- The issue, as we discussed last week, is that Griffin destroys righties, and the Royals count on a few of those. He’s allowed a .559 OPS to righties compared to .885 to lefties. Mondesi tilting the lineup left a little more should help in this one. He retired Gordon once last week, so his line fell to .857/.875/1.429 against Griffin. Morales also hit a homer against him, so those two have done the serious damage in very limited plate appearances.
I’m not honestly sure if Volquez makes this start. He’s going to be in demand at the deadline, and the Royals might have either traded him by this point (maybe to the Rangers) or want to hold him out as they’re working through a deal. He was good, not great against Texas on Sunday, giving up just one run in six innings but laboring with tons of base runners. I know you can’t do this, but if you remove his aberration of a start against Houston, Volquez has a 3.79 ERA and a 1.31 WHIP. The numbers are what they are, but I think those numbers better illustrate the type of pitcher he is than his overall numbers that are inflated from that one game. Even after a solid game against them, he’s still 0-2 with a 6.33 ERA in four career starts against his original team. DeShields destroyed him on Sunday and Odor has two hits in two at bats against him, but he’s held down the big hitters in the Rangers lineup pretty well.
First Pitch Temperature: 94° F
Wind: SSE at 5-10 mph
Cloud Cover: Mostly Sunny/Clear
Game 3, Saturday: Ian Kennedy vs. Martin Perez
If you like lefties with iffy command and low strikeout rates who are hittable but somehow put up decent numbers, Perez is your guy. He has a 4.38 ERA, but has only struck out 4.2 per nine innings and he’s walked 3.7. Those are not good peripherals. He’s also allowed 132 hits in 125.1 innings and just seems to be in trouble all the time. He gets a ton of grounders, though, with his sinker, so he’s able to keep the ball in the yard pretty well, which helps him to be quality. He’s a pretty good back of the rotation option, so I shouldn’t scoff at him. He’d be a huge help on the current Royals squad, if we’re being honest. He’s made one career start against the Royals, in 2013, and he went 5.2 innings and gave up 11 runners, but just one run. So pretty much a vintage Perez start.
Three things to watch for against Perez:
- He’s not a soft-tosser. He throws a four-seam fastball occasionally at nearly 94 MPH. His sinker comes in at a similar velocity, and he throws that a bit less than half the time. He also throws a changeup, slider and a curve. The curve has been destroyed and the changeup has been really hit or miss this year. Unfortunately, the Royals seem to struggle with even bad versions of those pitches, so this could be a long game.
- Perez has been shelled early. On his first 25 pitches, he’s allowed a .301/.392/.460 line with four homers. After that, it’s mostly smooth sailing until he gets a little deeper into the game past 75 pitches. After that, it’s bombs away again. So basically, you’re either going to get him early or get him late before the Rangers can get to the bullpen.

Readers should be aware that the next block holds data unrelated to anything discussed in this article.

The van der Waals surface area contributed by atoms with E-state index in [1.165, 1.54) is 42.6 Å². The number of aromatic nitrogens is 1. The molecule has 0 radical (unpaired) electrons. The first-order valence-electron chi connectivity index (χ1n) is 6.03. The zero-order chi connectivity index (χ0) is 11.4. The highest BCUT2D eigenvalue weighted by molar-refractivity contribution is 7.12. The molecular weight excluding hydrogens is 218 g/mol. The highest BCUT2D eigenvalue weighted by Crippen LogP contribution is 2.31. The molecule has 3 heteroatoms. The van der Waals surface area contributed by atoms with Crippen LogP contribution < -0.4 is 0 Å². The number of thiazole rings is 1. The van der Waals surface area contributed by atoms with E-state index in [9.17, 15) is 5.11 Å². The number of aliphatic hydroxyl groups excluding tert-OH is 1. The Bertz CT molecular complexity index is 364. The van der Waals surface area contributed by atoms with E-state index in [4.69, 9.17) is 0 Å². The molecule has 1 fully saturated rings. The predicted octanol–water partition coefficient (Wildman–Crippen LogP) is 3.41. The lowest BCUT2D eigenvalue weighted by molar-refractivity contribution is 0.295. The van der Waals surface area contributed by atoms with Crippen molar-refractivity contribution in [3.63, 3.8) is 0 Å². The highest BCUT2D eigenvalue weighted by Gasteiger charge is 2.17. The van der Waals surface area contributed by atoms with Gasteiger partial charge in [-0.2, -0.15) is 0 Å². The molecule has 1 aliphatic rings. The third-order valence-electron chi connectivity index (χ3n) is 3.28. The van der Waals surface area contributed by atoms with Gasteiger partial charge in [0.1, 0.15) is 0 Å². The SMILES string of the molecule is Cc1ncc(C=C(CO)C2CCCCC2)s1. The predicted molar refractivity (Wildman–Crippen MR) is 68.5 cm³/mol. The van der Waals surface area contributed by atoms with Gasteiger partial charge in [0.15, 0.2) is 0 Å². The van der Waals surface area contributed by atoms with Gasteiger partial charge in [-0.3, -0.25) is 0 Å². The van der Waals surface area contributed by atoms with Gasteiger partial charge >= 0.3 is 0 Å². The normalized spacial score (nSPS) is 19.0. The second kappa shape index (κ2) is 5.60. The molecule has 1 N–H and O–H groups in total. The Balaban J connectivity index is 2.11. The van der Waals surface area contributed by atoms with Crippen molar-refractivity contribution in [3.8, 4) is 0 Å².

- He’s really held down lefties to the tune of a .519 OPS, but righties have hit him well with an OPS of .827 and 12 of the 13 homers he’s allowed. In this one, I could see Cain back, so that will be a good thing. Very few Royals have experience against him with Eric Hosmer’s 2 for 3 the best anybody on the team has done against him.
Kennedy in Arlington concerns me, given his struggles with the home run ball. His last start against the Angels was a disaster in the first, but it turned into something a bit less than that as he was able to hold the Angels down for a bit to get into the sixth inning. It didn’t mean the Royals could win the game, but that was nice to see. Kennedy has been a disappointment in that he hasn’t given the innings anyone was expecting from him, but he has a league average ERA, has struck out plenty of hitters and generally has kept the team in the game. You want more than that for $14 million per year, but at the same time, that’s kind of the going rate for a mid-rotation starter, which is what Kennedy is and has been this year. He’s 0-2 with a 5.82 ERA in three career starts against the Rangers, but had a 3.97 ERA against them in two starts last year. He’s allowed a homer to Beltre and a couple hits to Odor, but it’s been a mixed bag overall.
First Pitch Temperature: 96° F
Wind: SE at 5-10 mph
Cloud Cover: Mostly Sunny/Clear
Game 4, Sunday:
TBD Dillon Gee vs. Lucas Harrell
The Braves picked up Harrell off the scrap heap and were able to turn him into a legitimate prospect when they traded him to the Rangers this week. Now, Harrell will get the start against the Royals in the series finale. To give you an idea of what kind of ride it’s been for him, he posted a 4.93 ERA in Korea last year before coming back stateside. His last two seasons in the United States with the Astros did not go well at all. He’s 0-1 with a 5.87 ERA in three career starts against the Royals.
Three things to watch for against Harrell:
- Harrell throws way less sinkers than he used to. Now it’s about 30 percent four-seam fastballs and a few more sinkers. Both come in at around 92-93. He also throws a cutter at 87-88 along with a change, slider and curve. The fastball and the changeup have been hit pretty hard this season, but he hasn’t had any other problems with his other pitches so far this year in his five starts.
- Harrell has allowed an unreal .404 OPS the first time through the order. Yes, that’s OPS. It’s pretty incredible. The second time through, though, it skyrockets to .882, which is the Harrell we grew to love with the Astros a couple years ago. He settles down again when he gets to the third time through the order, but it’s a pretty big struggle for him to get there, even with his success this year.
- He’s really held lefties down this year with a .575 OPS compared to .716 against right-handed batters. Perez has three hits in five at bats against him, and while there is limited data, other Royals hitters have not done so well against him.
Here we are again, talking about TBD, the pitcher nobody knows anything about. Dillon Gee actually pitched okay against the Angels, he was just in an inning too long, which isn’t his fault, so he seems like a safe bet to make this start. If not him, it could be Chris Young, Brian Flynn, Alec Mills, Drew Butera or someone acquired between now and then.
Dillon Gee will make this start. As I mentioned above in the crossed out section, he wasn’t that bad against the Angels in his last start. He also wasn’t that good.
First Pitch Temperature: 96° F
Wind: SSW at 5-10 mph
Cloud Cover: Mostly Sunny
Pain? I don’t know. The Rangers are good, and right now, the Royals are not. I’d love to tell you that I think they’re about to explode, but I just don’t see it. I think they squeak out a win, but ultimately lose three of four.